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J Am Coll Nutr. 2002 Apr;21(2):88-96.

Feeding behaviors and other motor development in healthy children (2-24 months).

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Nutrition Department, College of Human Ecology, University of Tennessee, Knoxville 37996-1900, USA.



To monitor infant's gross, fine and oral motor development patterns related to feeding.


An incomplete block design was used with 57 to 60 (sample = 98) mothers interviewed when their children were 2, 3, 4, 6, 8, 10, 12, 16 and 24 months (within +/- 5 days of birth date). Each mother had 5 to 6 interviews.


Selected developmental feeding behaviors were monitored using in-home interviews conducted by trained interviewers (n = 2). At each interview, mothers reported the child's age when behaviors first occurred, and anthropometric measurements were performed.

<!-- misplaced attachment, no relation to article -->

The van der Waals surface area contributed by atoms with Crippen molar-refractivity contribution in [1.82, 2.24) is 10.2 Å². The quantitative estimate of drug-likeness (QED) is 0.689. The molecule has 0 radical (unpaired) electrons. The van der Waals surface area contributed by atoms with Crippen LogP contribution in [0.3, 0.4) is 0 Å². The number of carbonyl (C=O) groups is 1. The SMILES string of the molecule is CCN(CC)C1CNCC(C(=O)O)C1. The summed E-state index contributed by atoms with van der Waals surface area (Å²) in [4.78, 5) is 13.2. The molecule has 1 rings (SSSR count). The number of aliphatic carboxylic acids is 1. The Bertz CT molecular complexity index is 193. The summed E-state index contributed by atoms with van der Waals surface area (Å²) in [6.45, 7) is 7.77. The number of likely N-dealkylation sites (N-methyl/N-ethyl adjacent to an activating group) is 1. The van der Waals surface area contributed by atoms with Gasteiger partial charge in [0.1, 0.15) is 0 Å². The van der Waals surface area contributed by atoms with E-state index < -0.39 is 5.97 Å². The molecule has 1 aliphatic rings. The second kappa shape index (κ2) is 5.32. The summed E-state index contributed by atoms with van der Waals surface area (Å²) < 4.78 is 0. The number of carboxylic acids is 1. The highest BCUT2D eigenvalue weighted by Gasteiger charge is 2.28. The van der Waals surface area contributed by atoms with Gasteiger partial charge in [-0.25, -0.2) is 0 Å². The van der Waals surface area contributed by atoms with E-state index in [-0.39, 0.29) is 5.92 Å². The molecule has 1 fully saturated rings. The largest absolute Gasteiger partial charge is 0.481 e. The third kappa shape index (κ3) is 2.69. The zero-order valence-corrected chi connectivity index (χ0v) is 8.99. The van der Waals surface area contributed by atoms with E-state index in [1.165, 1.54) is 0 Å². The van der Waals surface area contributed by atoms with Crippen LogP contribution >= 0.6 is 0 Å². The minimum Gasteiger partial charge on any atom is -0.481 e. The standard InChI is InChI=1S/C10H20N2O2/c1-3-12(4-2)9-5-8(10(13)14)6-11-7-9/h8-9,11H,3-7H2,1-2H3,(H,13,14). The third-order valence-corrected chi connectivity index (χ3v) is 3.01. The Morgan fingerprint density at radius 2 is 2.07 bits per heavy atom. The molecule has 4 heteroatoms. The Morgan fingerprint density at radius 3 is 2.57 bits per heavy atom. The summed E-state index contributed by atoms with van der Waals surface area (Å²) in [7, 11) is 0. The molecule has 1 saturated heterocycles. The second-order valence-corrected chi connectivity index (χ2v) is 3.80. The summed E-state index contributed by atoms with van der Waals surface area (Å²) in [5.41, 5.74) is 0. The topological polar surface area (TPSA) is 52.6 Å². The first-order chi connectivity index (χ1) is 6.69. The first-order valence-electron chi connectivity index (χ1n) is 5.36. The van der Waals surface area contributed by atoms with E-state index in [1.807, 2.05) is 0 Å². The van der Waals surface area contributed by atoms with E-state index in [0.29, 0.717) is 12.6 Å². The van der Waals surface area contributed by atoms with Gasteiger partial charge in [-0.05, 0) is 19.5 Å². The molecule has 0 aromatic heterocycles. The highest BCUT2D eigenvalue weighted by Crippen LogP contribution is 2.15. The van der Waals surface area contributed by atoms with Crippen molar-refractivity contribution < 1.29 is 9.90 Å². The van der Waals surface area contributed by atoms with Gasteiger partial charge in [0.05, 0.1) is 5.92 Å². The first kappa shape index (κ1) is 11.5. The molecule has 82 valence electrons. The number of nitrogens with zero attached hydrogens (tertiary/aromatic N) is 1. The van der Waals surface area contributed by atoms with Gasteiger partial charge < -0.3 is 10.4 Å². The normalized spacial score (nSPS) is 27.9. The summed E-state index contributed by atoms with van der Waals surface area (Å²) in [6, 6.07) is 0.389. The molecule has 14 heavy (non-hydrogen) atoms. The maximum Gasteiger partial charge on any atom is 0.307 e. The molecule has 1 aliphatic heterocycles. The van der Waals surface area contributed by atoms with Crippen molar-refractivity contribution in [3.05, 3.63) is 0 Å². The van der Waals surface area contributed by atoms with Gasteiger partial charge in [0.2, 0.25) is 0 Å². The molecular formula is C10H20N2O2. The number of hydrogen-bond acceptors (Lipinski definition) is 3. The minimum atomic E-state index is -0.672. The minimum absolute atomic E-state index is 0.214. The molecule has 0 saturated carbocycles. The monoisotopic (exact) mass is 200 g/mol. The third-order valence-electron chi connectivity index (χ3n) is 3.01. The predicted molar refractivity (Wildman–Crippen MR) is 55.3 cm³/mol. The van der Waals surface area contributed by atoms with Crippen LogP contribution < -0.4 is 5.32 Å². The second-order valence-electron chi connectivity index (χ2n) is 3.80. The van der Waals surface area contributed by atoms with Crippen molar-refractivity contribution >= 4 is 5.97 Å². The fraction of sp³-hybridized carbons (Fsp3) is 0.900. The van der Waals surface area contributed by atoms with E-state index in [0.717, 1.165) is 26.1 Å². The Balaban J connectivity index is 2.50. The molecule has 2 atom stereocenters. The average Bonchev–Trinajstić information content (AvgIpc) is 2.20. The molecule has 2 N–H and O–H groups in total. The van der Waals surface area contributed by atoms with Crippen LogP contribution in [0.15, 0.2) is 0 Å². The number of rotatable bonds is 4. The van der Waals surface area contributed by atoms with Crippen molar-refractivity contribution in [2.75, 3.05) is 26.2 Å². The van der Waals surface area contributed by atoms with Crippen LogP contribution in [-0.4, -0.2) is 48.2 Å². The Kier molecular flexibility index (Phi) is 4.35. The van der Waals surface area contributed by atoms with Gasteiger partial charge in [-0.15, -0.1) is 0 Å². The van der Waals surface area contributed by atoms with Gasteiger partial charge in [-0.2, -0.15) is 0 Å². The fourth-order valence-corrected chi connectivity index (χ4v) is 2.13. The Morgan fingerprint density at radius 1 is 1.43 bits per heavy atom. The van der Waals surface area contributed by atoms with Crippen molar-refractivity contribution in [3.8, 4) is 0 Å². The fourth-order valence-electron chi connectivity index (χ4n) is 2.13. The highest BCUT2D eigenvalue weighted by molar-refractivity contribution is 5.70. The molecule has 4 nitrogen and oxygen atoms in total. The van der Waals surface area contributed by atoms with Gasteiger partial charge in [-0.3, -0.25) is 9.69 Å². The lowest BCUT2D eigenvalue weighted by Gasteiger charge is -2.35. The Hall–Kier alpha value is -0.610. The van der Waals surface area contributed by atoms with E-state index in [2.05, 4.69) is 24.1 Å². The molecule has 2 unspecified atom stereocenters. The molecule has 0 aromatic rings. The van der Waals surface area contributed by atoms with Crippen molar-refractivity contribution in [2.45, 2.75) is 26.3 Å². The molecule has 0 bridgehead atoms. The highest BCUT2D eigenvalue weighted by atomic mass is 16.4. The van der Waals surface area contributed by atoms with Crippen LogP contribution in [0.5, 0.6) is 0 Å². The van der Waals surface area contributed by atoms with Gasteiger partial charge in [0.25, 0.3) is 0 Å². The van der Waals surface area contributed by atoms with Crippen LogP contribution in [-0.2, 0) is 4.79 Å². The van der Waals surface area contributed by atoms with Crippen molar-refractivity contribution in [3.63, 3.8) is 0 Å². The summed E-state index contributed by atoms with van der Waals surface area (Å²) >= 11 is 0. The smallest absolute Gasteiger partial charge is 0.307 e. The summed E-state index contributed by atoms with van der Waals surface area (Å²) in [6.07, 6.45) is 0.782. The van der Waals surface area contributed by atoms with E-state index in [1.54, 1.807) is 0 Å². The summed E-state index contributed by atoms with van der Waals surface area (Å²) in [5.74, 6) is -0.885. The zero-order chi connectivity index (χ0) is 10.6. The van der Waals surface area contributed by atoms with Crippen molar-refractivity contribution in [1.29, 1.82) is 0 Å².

Subjects were healthy white children who lived mostly in homes with educated two-parent families of upper socioeconomic status.


Mean behavioral ages were within normal ranges reported in the literature, whereas individuals exhibited a wide diversity in reported ages. Examples of gross motor skills (age in months, +/- SD) included sitting without help (5.50+/-2.08) and crawling (8.00+/-1.55). Mean ages for self-feeding fine motor skills showed children reaching for a spoon when hungry (5.47+/-1.44), using fingers to rake food toward self (8.87+/-2.58) and using fingers to self-feed soft foods (13.52+/-2.83). Oral behaviors included children opening their mouth when food approached (4.46+/-1.37), eating food with tiny lumps (8.70+/-2.03) and chewing and swallowing firmer foods without choking (12.17+/-2.28).


Mean ages for feeding behaviors occurred within expected age ranges associated with normal development. However, mothers reported that individual children exhibited a wide age range for achieving these behaviors. Our results should be considered in counseling mothers about infant feeding practices.

[Indexed for MEDLINE]

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